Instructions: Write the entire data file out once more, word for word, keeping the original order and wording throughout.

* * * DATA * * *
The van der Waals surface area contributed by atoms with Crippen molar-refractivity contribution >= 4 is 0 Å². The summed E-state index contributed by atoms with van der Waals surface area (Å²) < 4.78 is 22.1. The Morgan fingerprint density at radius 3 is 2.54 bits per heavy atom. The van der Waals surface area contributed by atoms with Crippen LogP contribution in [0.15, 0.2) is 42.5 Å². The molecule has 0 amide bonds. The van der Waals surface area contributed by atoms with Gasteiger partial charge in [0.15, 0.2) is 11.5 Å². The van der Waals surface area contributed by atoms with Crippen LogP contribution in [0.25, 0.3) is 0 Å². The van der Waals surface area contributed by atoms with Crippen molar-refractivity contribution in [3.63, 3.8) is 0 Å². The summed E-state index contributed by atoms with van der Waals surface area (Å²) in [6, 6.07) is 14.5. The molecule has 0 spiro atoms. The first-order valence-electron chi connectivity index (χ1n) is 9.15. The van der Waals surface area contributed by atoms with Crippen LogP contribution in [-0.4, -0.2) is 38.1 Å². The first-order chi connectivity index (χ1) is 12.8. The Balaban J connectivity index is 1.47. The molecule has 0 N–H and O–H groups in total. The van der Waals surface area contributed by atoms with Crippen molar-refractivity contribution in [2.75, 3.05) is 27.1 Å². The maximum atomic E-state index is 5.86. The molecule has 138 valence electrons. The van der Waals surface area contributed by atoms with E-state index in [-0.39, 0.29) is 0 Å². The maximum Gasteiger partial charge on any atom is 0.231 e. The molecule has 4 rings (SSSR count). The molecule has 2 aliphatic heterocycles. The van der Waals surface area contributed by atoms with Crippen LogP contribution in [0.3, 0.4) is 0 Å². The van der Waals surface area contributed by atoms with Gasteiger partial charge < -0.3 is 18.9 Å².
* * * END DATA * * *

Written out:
The van der Waals surface area contributed by atoms with Crippen molar-refractivity contribution >= 4 is 0 Å². The summed E-state index contributed by atoms with van der Waals surface area (Å²) < 4.78 is 22.1. The Morgan fingerprint density at radius 3 is 2.54 bits per heavy atom. The van der Waals surface area contributed by atoms with Crippen LogP contribution in [0.15, 0.2) is 42.5 Å². The molecule has 0 amide bonds. The van der Waals surface area contributed by atoms with Gasteiger partial charge in [0.15, 0.2) is 11.5 Å². The van der Waals surface area contributed by atoms with Crippen LogP contribution in [0.25, 0.3) is 0 Å². The van der Waals surface area contributed by atoms with Crippen molar-refractivity contribution in [3.63, 3.8) is 0 Å². The summed E-state index contributed by atoms with van der Waals surface area (Å²) in [6, 6.07) is 14.5. The molecule has 0 spiro atoms. The first-order valence-electron chi connectivity index (χ1n) is 9.15. The van der Waals surface area contributed by atoms with Crippen LogP contribution in [-0.4, -0.2) is 38.1 Å². The first-order chi connectivity index (χ1) is 12.8. The Balaban J connectivity index is 1.47. The molecule has 0 N–H and O–H groups in total. The van der Waals surface area contributed by atoms with Crippen molar-refractivity contribution in [2.75, 3.05) is 27.1 Å². The maximum atomic E-state index is 5.86. The molecule has 138 valence electrons. The van der Waals surface area contributed by atoms with E-state index in [-0.39, 0.29) is 0 Å². The maximum Gasteiger partial charge on any atom is 0.231 e. The molecule has 4 rings (SSSR count). The molecule has 2 aliphatic heterocycles. The van der Waals surface area contributed by atoms with Crippen LogP contribution in [0.3, 0.4) is 0 Å². The van der Waals surface area contributed by atoms with Gasteiger partial charge < -0.3 is 18.9 Å².